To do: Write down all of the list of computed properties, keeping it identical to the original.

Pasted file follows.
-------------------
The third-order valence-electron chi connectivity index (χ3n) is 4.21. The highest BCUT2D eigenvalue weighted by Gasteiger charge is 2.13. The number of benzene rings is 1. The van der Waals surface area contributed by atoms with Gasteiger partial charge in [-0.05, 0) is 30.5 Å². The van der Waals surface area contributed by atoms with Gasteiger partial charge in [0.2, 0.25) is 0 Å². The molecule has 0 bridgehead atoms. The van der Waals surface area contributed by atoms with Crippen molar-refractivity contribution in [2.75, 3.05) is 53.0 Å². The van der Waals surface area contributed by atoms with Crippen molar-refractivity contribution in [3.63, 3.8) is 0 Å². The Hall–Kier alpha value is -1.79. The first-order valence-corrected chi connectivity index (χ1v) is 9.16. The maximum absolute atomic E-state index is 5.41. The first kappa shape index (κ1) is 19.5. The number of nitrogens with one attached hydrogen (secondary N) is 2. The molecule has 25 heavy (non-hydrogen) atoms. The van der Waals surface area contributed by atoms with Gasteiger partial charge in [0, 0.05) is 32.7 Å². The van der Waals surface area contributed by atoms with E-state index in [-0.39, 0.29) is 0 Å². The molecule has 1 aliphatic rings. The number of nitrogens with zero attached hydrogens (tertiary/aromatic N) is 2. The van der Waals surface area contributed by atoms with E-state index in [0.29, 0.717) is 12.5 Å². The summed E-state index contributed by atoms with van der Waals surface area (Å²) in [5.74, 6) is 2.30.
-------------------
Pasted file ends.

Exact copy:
The third-order valence-electron chi connectivity index (χ3n) is 4.21. The highest BCUT2D eigenvalue weighted by Gasteiger charge is 2.13. The number of benzene rings is 1. The van der Waals surface area contributed by atoms with Gasteiger partial charge in [-0.05, 0) is 30.5 Å². The van der Waals surface area contributed by atoms with Gasteiger partial charge in [0.2, 0.25) is 0 Å². The molecule has 0 bridgehead atoms. The van der Waals surface area contributed by atoms with Crippen molar-refractivity contribution in [2.75, 3.05) is 53.0 Å². The van der Waals surface area contributed by atoms with Crippen molar-refractivity contribution in [3.63, 3.8) is 0 Å². The Hall–Kier alpha value is -1.79. The first-order valence-corrected chi connectivity index (χ1v) is 9.16. The maximum absolute atomic E-state index is 5.41. The first kappa shape index (κ1) is 19.5. The number of nitrogens with one attached hydrogen (secondary N) is 2. The molecule has 25 heavy (non-hydrogen) atoms. The van der Waals surface area contributed by atoms with Gasteiger partial charge in [0, 0.05) is 32.7 Å². The van der Waals surface area contributed by atoms with E-state index in [-0.39, 0.29) is 0 Å². The molecule has 1 aliphatic rings. The number of nitrogens with zero attached hydrogens (tertiary/aromatic N) is 2. The van der Waals surface area contributed by atoms with E-state index in [0.29, 0.717) is 12.5 Å². The summed E-state index contributed by atoms with van der Waals surface area (Å²) in [5.74, 6) is 2.30.